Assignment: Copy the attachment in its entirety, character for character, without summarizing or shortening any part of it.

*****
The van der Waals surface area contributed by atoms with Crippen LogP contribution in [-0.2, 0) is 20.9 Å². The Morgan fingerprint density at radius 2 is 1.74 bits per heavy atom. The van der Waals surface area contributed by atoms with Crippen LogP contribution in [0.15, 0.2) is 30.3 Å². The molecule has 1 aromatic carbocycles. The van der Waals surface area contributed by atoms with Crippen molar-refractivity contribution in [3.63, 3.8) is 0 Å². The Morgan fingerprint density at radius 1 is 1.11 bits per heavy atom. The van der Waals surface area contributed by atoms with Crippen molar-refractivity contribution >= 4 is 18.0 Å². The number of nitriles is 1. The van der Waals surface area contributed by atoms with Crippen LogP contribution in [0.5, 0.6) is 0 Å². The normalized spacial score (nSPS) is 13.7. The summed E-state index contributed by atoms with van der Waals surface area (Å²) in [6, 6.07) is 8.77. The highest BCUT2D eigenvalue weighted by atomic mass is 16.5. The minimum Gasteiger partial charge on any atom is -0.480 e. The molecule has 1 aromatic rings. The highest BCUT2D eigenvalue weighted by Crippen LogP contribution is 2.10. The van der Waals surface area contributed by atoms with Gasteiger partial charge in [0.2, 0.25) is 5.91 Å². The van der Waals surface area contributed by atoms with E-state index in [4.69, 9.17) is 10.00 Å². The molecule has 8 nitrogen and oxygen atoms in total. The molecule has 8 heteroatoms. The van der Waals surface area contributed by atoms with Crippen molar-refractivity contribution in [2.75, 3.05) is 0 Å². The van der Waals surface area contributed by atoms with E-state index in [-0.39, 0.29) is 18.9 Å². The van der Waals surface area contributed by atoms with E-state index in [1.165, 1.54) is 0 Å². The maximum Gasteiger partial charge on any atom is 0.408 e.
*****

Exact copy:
The van der Waals surface area contributed by atoms with Crippen LogP contribution in [-0.2, 0) is 20.9 Å². The Morgan fingerprint density at radius 2 is 1.74 bits per heavy atom. The van der Waals surface area contributed by atoms with Crippen LogP contribution in [0.15, 0.2) is 30.3 Å². The molecule has 1 aromatic carbocycles. The van der Waals surface area contributed by atoms with Crippen molar-refractivity contribution in [3.63, 3.8) is 0 Å². The Morgan fingerprint density at radius 1 is 1.11 bits per heavy atom. The van der Waals surface area contributed by atoms with Crippen molar-refractivity contribution >= 4 is 18.0 Å². The number of nitriles is 1. The van der Waals surface area contributed by atoms with Crippen LogP contribution in [0.5, 0.6) is 0 Å². The normalized spacial score (nSPS) is 13.7. The summed E-state index contributed by atoms with van der Waals surface area (Å²) in [6, 6.07) is 8.77. The highest BCUT2D eigenvalue weighted by atomic mass is 16.5. The minimum Gasteiger partial charge on any atom is -0.480 e. The molecule has 1 aromatic rings. The highest BCUT2D eigenvalue weighted by Crippen LogP contribution is 2.10. The van der Waals surface area contributed by atoms with Gasteiger partial charge in [0.2, 0.25) is 5.91 Å². The van der Waals surface area contributed by atoms with E-state index in [4.69, 9.17) is 10.00 Å². The molecule has 8 nitrogen and oxygen atoms in total. The molecule has 8 heteroatoms. The van der Waals surface area contributed by atoms with Crippen molar-refractivity contribution in [2.75, 3.05) is 0 Å². The van der Waals surface area contributed by atoms with E-state index in [-0.39, 0.29) is 18.9 Å². The van der Waals surface area contributed by atoms with E-state index in [1.165, 1.54) is 0 Å². The maximum Gasteiger partial charge on any atom is 0.408 e.